Monday, 3 October 2011

Java: Inheritance

Java has a few possible different relationships between classes, possibly the 2 most important types being packages and inheritance. We`ve already seen packages, where several separate classes in the same package are essentially connected, such as in our Bridge Hand program. The latter, inheritance, is essentially a way to make a class an extension of another. This may not sound like much, but its a pretty key part of object oriented programming.

Inheritance, as the name suggests, allows a class (the subclass, the child) to take on, or inherit, all of the features of another class (the superclass, the parent), often demonstrated with the following simple diagram:



Don`t know why the arrow is pointing up, it seems like it would make more sense the other way around. But hey, doesn`t stop how the whole inheritance thing actually works. The subclass inherits all the variables and methods from the superclass, excepting the constructor. To make this something useful, the subclass can also  declare its own variables and methods, as well as redefining some superclass methods, normally known as overriding. This allows the subclass to specialize to its own needs, while holding the same general structure of the superclass.

Let`s have a couple of examples so its easier to understand. Say we have a very very general class: Vehicle. Then we can have several subclasses to fit the role of vehicle, but be specialized depending on what we want. We can have a Truck, Motorbike or a Car defined as a subclass of vehicle. We can say that our Car is a Vehicle. It`s everything a Vehicle needs to be, but more, its specialized. Size, seating, number of wheels, windshield, whatever. It`s not just the difference between 2 Cars, the difference isn`t only the color or whatever.

Inheritance isn`t limited to one level (When is anything, in coding? Goddamn recursion, man.), you can have a subclass of a subclass. We can now have a SportsCar if we want, as an extension of Car, with it's own specializations. One important limitation to keep in mind, though, is that a subclass can only have 1 superclass. I can't have, say, a Harvester be a subclass of both a Vehicle and FarmEquipment. Yech, think of the insurance rates you'd get on that thing. Worse if your harvester was red, I'd imagine. Anyway, tangent! Moving on.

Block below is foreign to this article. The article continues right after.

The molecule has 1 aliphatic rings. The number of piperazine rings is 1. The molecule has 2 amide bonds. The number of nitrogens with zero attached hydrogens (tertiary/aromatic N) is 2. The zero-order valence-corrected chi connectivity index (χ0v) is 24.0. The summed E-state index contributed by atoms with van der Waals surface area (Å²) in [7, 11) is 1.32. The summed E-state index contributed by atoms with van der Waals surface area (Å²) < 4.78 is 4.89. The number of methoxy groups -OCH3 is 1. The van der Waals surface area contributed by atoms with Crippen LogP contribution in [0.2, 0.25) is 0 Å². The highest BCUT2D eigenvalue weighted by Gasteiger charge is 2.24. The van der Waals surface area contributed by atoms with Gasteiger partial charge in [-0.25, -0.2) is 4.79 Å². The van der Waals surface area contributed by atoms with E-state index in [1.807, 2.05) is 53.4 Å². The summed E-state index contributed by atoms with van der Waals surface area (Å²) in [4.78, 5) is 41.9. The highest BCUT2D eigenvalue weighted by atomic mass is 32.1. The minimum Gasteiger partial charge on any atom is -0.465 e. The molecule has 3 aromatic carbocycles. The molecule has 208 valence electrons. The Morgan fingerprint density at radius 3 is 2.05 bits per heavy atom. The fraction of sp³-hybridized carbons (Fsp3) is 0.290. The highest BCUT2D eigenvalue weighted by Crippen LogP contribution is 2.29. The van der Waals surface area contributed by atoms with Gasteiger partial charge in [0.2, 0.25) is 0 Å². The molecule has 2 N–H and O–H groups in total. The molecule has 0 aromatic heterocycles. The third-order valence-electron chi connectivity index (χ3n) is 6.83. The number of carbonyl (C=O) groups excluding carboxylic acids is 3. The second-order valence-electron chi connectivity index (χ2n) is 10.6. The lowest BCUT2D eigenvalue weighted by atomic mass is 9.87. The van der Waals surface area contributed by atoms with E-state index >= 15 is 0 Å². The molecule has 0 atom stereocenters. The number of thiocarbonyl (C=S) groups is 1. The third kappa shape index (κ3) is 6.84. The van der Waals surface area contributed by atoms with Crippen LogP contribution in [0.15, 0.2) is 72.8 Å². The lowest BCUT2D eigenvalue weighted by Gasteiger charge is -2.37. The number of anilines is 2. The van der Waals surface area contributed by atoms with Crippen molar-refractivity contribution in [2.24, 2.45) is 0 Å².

This is all very awesome, but what does it mean for particular objects? If, say, an object, myCar, is an instance of a subclass, Car, then it'll contain all the variables and methods as available in Car, as well as Vehicle. On top of this, any methods declared by any class can be called for objects of the subclass (myCar), providing they are public. This remains true however far the line you go.

There's apparently quite a few complex rules we'll be subjected to soon, so I think it's time for me to understand the core idea fully before moving on, that's it for now..Questions welcome! Comment, follow, subscribe, share etc, and see you tomorrow!


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4 comments:

  1. That was pretty well explained. Even kids could understand those concepts if you explain em like that :)

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  2. you must be a professor or something, you write pretty good.

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